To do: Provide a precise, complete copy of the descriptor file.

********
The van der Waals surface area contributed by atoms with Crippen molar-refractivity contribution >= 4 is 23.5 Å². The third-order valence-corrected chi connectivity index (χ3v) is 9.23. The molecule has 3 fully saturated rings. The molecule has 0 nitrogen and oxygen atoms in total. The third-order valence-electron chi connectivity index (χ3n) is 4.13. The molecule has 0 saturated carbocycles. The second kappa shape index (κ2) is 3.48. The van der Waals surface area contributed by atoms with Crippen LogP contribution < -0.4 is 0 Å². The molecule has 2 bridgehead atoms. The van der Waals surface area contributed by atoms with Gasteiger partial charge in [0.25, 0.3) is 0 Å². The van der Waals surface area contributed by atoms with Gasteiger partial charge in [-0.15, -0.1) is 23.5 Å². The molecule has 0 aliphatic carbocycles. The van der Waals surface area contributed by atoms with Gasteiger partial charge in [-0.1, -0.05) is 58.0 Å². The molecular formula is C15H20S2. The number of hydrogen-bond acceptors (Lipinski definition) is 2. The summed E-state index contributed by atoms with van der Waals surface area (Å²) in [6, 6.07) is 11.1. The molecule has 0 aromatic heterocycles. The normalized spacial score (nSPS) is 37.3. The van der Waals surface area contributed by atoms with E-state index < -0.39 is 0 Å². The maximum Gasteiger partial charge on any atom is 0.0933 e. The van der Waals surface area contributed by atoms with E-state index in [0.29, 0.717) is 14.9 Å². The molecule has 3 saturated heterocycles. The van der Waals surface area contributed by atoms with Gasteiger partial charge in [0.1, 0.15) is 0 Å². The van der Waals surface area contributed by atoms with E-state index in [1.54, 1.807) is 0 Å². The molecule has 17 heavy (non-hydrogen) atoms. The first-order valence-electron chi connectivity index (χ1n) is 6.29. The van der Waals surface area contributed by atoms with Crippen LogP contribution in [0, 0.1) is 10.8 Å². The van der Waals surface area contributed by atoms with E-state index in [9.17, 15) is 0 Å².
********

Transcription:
The van der Waals surface area contributed by atoms with Crippen molar-refractivity contribution >= 4 is 23.5 Å². The third-order valence-corrected chi connectivity index (χ3v) is 9.23. The molecule has 3 fully saturated rings. The molecule has 0 nitrogen and oxygen atoms in total. The third-order valence-electron chi connectivity index (χ3n) is 4.13. The molecule has 0 saturated carbocycles. The second kappa shape index (κ2) is 3.48. The van der Waals surface area contributed by atoms with Crippen LogP contribution < -0.4 is 0 Å². The molecule has 2 bridgehead atoms. The van der Waals surface area contributed by atoms with Gasteiger partial charge in [0.25, 0.3) is 0 Å². The van der Waals surface area contributed by atoms with Gasteiger partial charge in [-0.15, -0.1) is 23.5 Å². The molecule has 0 aliphatic carbocycles. The van der Waals surface area contributed by atoms with Gasteiger partial charge in [-0.1, -0.05) is 58.0 Å². The molecular formula is C15H20S2. The number of hydrogen-bond acceptors (Lipinski definition) is 2. The summed E-state index contributed by atoms with van der Waals surface area (Å²) in [6, 6.07) is 11.1. The molecule has 0 aromatic heterocycles. The normalized spacial score (nSPS) is 37.3. The van der Waals surface area contributed by atoms with E-state index < -0.39 is 0 Å². The maximum Gasteiger partial charge on any atom is 0.0933 e. The van der Waals surface area contributed by atoms with E-state index in [0.29, 0.717) is 14.9 Å². The molecule has 3 saturated heterocycles. The van der Waals surface area contributed by atoms with Gasteiger partial charge in [0.1, 0.15) is 0 Å². The van der Waals surface area contributed by atoms with E-state index in [1.54, 1.807) is 0 Å². The molecule has 17 heavy (non-hydrogen) atoms. The first-order valence-electron chi connectivity index (χ1n) is 6.29. The van der Waals surface area contributed by atoms with Crippen LogP contribution in [0, 0.1) is 10.8 Å². The van der Waals surface area contributed by atoms with E-state index in [9.17, 15) is 0 Å².